Myers Hall

Myers Hall is one of the older residence halls at Drexel University and is home to most of the learning communities. It was renovated in 2005 and is unlike most traditional dorms. It is the shortest dorm on campus with only three floors, but is by far, the widest and longest residence hall. Myers’ unique layout consists of separate wings with a central courtyard. It has the traditional room style with two students to a room. Males and females live on the same floor, but in separate wings of the building. Students with the same major typically live with each other. Their wing is also typically full of students in the same major. Each floor has two wings, a central area, lounges, communal bathrooms and showers, and full kitchens.


Myers Hall has a unique, sprawling layout with several wings on each floor. Each wing has a full kitchen, bathroom, laundry services, and a study/social lounge. The hallways are long and seemingly interminable. It can take some time to become familiar with the maze of a layout that Myers has. Navigating the building can take some getting used to. The first floor of Myers has an open lobby with vending machines, a game room, and a tutor lounge. The game room has a big screen TV, pin pong, and a pool table. Study sessions and social events are often held in the tutor lounge. The first floor also has a big courtyard that is open to all residents. It is a fun area to hang out and relax. Since it is only three stories tall, Myers does not have an elevator.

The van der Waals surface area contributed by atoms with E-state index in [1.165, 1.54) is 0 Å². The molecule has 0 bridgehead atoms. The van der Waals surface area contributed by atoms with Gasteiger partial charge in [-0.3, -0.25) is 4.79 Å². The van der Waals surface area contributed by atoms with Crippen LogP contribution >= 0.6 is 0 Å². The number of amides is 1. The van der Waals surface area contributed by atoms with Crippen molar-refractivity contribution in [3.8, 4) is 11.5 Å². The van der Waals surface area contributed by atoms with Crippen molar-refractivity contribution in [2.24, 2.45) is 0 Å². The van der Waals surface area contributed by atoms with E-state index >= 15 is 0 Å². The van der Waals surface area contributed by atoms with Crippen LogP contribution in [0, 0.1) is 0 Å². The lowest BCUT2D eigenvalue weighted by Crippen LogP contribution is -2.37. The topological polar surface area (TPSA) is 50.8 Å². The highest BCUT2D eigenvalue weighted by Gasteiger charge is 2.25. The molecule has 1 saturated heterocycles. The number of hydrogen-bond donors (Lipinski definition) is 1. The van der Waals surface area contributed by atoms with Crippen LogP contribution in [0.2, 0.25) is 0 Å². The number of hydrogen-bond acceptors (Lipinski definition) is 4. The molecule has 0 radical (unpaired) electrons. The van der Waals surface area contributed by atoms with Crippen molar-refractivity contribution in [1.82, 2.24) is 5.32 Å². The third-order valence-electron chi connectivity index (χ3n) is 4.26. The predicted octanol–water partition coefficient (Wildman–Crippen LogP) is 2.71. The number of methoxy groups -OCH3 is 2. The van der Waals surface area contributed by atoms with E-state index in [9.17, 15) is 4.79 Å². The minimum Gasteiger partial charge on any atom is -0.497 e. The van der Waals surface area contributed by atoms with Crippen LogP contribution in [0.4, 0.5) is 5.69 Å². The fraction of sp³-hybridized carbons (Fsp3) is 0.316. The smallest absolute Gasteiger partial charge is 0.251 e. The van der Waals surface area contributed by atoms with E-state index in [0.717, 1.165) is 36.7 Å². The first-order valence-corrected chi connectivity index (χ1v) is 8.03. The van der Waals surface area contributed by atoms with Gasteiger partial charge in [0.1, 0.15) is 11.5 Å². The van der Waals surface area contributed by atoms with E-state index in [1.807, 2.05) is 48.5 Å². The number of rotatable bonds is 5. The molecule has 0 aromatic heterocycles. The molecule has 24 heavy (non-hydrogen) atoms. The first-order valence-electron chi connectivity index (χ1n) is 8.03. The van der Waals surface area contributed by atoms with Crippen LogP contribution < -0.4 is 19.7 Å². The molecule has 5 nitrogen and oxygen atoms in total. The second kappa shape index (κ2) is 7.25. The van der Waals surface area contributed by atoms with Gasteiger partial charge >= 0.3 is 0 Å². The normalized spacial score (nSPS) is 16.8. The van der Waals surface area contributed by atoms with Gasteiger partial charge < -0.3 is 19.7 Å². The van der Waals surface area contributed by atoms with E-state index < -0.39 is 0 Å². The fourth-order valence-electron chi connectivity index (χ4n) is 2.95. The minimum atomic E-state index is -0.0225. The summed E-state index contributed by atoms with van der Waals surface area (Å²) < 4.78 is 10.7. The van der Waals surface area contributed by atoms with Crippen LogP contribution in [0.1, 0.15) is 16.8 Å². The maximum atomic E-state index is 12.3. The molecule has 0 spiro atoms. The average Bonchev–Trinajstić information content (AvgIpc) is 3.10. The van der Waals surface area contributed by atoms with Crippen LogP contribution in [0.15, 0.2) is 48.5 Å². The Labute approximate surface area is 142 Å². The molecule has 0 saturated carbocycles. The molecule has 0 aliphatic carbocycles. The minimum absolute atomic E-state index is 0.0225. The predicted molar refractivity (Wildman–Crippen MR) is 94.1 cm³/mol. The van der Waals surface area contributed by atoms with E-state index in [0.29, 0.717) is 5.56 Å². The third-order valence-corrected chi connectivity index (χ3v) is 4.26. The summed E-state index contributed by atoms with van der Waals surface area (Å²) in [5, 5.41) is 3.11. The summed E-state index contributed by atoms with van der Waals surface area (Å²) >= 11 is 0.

The rooms in Myers Hall are the second biggest out of any traditional style dorm rooms on campus. On average, they are 11 feet by 17 feet; this allows for a lot of space to bring in extra commodities. Each resident is given a bed, desk with a chair, wardrobe, and dresser. All of the furniture is moveable so they can be positioned however the resident feels. One of the nice things about the rooms in Myers is that every room has a large bay window area. This is very nice because it adds extra space and allows a lot of light into the room. The rooms all have self-regulating heating and air conditioning. The doors to each to do not shut and lock automatically like the ones in Kelly Hall. They can be left open or left shut and unlocked.    


Each wing in Myers Hall has a communal bathroom. They contain toilets, sinks, and showers. They also have a full kitchen with table and chairs, lockers, stove, oven, freezer, and sink. One of the nice things about Myers is that it has a laundry room in each wing. This means that less people share the services and it is easier to do your laundry. It is very convenient because residents do not have to walk to communal laundry room. The washers and dryers are free, so students do not have to pay for them. There is big lounge in each wing that can double as a study or social meeting place. It has a big table and chairs so that residents can study.